Slower growth in demand to keep food prices low

Global food commodity prices are projected to remain low over the next decade compared to previous peaks, as demand growth in a number of emerging economies is expected to slow down and biofuel policies have a diminished impact on markets, according to the latest 10-year agricultural outlook published yesterday by the OECD and FAO.

The OECD-FAO Agricultural Outlook 2017-2026 says that the completed replenishment of cereal stocks by 230 million metric tonnes over the past decade, combined with abundant stocks of most other commodities, should also help limit growth in world prices, which are now almost back to their levels before the 2007-08 food price crisis.

The report foresees per capita demand for food staples remaining flat, except in least developed countries. Additional calories and protein consumption over the outlook period are expected to come mainly from vegetable oil, sugar and dairy products. Growth in demand for meat is projected to slow, with no new sources of demand projected to maintain the momentum previously generated by China.

By 2026, average calorie availability is projected to reach 2 450 kcal per person per day in least developed countries, and to exceed 3 000 kcal in other developing countries. Food insecurity and malnutrition in all its forms will nonetheless remain a persistent global problem, requiring a coordinated international approach, according to the report.

Future growth in crop production is projected to be principally attained through higher yields – 90% of the increase in maize production is expected to come from increased yields and just 10% from area expansion.

Growth in meat and dairy production, by contrast, is expected to come from both larger herds and higher output per-animal. Milk production growth will accelerate when compared to the previous decade, most notably in India and Pakistan. It is foreseen that aquaculture would dominate growth in the fish sector and farmed fish production will be the fastest-growing protein source among all commodities analysed in the Outlook.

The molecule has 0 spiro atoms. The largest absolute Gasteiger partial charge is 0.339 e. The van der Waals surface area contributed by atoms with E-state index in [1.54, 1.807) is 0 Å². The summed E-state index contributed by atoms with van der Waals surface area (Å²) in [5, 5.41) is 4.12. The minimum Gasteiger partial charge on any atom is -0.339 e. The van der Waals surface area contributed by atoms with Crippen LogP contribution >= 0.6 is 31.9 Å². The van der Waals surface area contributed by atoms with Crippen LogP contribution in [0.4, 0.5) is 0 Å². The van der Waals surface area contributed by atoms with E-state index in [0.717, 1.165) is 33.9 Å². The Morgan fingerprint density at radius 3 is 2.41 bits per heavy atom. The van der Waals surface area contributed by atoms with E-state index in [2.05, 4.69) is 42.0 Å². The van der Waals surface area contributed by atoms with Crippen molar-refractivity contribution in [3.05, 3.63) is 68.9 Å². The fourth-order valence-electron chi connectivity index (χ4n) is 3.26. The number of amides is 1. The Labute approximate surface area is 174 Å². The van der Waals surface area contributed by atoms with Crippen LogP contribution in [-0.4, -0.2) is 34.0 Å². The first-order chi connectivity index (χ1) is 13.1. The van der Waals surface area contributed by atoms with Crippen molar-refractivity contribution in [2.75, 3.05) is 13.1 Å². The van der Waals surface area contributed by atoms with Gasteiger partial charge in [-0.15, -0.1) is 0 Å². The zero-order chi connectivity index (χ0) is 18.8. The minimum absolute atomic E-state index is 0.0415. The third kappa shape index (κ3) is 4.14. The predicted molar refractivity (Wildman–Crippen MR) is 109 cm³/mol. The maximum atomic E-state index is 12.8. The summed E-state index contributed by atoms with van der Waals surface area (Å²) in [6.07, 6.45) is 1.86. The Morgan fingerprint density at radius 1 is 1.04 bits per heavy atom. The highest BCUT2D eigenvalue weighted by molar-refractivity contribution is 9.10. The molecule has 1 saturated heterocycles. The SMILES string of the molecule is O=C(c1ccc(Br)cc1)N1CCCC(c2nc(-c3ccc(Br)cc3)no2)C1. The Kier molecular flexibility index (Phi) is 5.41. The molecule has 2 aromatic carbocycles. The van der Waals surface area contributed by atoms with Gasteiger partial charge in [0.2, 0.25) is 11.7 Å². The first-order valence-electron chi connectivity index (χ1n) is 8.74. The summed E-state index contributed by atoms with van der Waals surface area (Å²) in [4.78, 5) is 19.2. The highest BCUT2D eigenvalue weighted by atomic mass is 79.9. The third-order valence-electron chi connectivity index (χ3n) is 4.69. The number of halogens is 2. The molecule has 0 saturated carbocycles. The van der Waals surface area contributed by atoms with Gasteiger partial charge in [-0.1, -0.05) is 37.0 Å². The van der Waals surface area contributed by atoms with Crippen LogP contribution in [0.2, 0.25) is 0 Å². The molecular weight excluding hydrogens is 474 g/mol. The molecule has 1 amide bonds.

The growth in agriculture and fish trade is projected to slow to about half the previous decade’s growth rate, and average less than 2 percent per year in volume terms for most commodities. Nevertheless, agricultural trade is expected to remain more resilient to economic downturns than trade in other sectors. For nearly all commodities, exports are projected to remain concentrated in a few supplying countries, which may imply a greater susceptibility of world markets to supply shocks.

“Real prices of most agricultural and fish commodities are expected to decline slightly over the ten-year Outlook period,” OECD secretary-general Angel Gurría said at the launch event in Paris. “As we have seen in the past, unexpected events can easily take markets away from these central trends, so it is essential that governments continue joint efforts to provide stability to world food markets. It is equally important that we look ahead as we seek to meet the fundamental challenge facing world food and agriculture: to ensure access to safe, healthy, and nutritious food for a growing world population, while at the same time using natural resources more sustainably and making an effective contribution to mitigating climate change.”

“The report foresees that the average calorie availability per person per day will increase in least developed countries and in most emerging economies,” said FAO director-general José Graziano da Silva. “But we also know that more food alone is not enough to eliminate undernourishment and other forms of malnutrition. Access to the additional calories is extremely important. More challenging is the fight against malnutrition: Fighting malnutrition requires a diversified, safe and nutritious diet, ideally produced with a lower environmental footprint.”

 

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About The Author

Deputy editor of Agronomist and Arable Farmer as well as responsibility for the Agronomist and Arable Farmer and Farm Business websites. After 17 years milking cows on the family farm John started writing about agriculture in 1998 and has since written for a variety of publications and has developed a wide circle of contacts within the industry. When not working John is a season ticket holder at Stoke City and also of late has become a fitness freak, listing cycling, swimming and walking as his exercises of choice.